Shall we, then, with the economists, glorify monopoly, and consecrate it to the benefit of well-secured conservatives? I am willing, provided they in turn will admit my claims in what is to follow, as I have admitted theirs in what has preceded.

2. — The disasters in labor and the perversion of ideas caused by monopoly.

Like competition, monopoly implies a contradiction in its name and its definition. In fact, since consumption and production are identical things in society, and since selling is synonymous with buying, whoever says privilege of sale or exploitation necessarily says privilege of consumption and purchase: which ends in the denial of both. Hence a prohibition of consumption as well as of production laid by monopoly upon the wage- receivers. Competition was civil war, monopoly is the massacre of the prisoners.

These various propositions are supported by all sorts of evidence, - physical, algebraic, and metaphysical. What I shall add will be only the amplified exposition: their simple announcement demonstrates them.

Every society considered in its economic relations naturally divides itself into capitalists and laborers, employers and wage-receivers, distributed upon a scale whose degrees mark the income of each, whether this income be composed of wages, profit, interest, rent, or dividends.

From this hierarchical distribution of persons and incomes it follows that Say's principle just referred to: In a nation the net product is equal to the gross product, is no longer true, since, in consequence of monopoly, the selling price is much higher than the cost price. Now, as it is the cost price nevertheless which must pay the selling price, since a nation really has no market but itself, it follows that exchange, and consequently circulation and life, are impossible.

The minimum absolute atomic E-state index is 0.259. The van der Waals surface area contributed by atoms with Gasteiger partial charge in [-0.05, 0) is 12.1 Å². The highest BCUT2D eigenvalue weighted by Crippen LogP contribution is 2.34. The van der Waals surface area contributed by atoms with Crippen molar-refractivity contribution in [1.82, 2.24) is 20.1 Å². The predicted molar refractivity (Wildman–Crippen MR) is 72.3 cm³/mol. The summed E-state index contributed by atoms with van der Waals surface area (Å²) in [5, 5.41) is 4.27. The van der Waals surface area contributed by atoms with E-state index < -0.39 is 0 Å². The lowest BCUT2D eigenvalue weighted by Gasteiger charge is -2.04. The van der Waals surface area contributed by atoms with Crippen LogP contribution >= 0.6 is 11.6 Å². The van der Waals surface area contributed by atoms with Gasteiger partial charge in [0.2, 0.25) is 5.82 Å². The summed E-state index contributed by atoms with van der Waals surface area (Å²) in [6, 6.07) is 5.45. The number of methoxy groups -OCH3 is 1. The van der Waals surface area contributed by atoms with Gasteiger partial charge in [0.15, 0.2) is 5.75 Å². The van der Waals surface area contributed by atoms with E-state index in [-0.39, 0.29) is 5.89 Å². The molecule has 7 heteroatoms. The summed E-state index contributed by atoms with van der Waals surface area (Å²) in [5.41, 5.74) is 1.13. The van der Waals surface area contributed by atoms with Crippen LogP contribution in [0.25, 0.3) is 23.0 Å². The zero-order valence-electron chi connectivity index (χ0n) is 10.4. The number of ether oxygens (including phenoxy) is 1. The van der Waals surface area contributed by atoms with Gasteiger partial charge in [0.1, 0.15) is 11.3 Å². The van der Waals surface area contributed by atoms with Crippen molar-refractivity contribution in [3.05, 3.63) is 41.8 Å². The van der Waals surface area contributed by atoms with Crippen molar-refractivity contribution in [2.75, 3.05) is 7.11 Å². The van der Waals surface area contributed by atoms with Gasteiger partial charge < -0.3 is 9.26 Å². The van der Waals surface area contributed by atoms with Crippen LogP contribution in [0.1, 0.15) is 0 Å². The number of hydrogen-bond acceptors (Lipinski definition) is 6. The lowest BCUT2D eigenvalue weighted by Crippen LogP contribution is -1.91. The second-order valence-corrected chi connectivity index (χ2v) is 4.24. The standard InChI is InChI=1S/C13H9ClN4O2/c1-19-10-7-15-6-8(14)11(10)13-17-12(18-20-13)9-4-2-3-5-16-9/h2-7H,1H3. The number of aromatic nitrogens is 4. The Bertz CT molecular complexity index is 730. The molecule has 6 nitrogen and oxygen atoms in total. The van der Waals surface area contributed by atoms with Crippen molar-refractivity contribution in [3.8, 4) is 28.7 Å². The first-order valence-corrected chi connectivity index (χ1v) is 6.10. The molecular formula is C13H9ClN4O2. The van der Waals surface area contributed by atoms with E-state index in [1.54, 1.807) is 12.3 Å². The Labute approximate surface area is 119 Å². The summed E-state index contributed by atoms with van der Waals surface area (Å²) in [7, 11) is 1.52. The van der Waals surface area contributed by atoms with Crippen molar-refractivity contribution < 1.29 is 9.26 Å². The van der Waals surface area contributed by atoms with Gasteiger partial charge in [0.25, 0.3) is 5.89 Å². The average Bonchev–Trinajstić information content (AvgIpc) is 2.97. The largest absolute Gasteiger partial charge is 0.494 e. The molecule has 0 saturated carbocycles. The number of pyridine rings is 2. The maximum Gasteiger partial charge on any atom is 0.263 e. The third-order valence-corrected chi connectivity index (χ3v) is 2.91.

In France, twenty millions of laborers, engaged in all the branches of science, art, and industry, produce everything which is useful to man. Their aggregate annual wages amount, it is estimated, to twenty thousand millions; but, in consequence of the profit (net product and interest) accruing to monopolists, twenty-five thousand millions must be paid for their products. Now, as the nation has no other buyers than its wage-receivers and wage- payers, and as the latter do not pay for the former, and as the selling-price of merchandise is the same for all, it is clear that, to make circulation possible, the laborer would have to pay five for that for which he has received but four. — What is Property: Chapter IV. (1)

This, then, is the reason why wealth and poverty are correlative, inseparable, not only in idea, but in fact; this is the reason why they exist concurrently; this is what justifies the pretension of the wage-receiver that the rich man possesses no more than the poor man, except that of which the latter has been defrauded. After the monopolist has drawn up his account of cost, profit, and interest, the wage-paid consumer draws up his; and he finds that, though promised wages stated in the contract as one hundred, he has really been given but seventy-five. Monopoly, therefore, puts the wage- receivers into bankruptcy, and it is strictly true that it lives upon the spoils.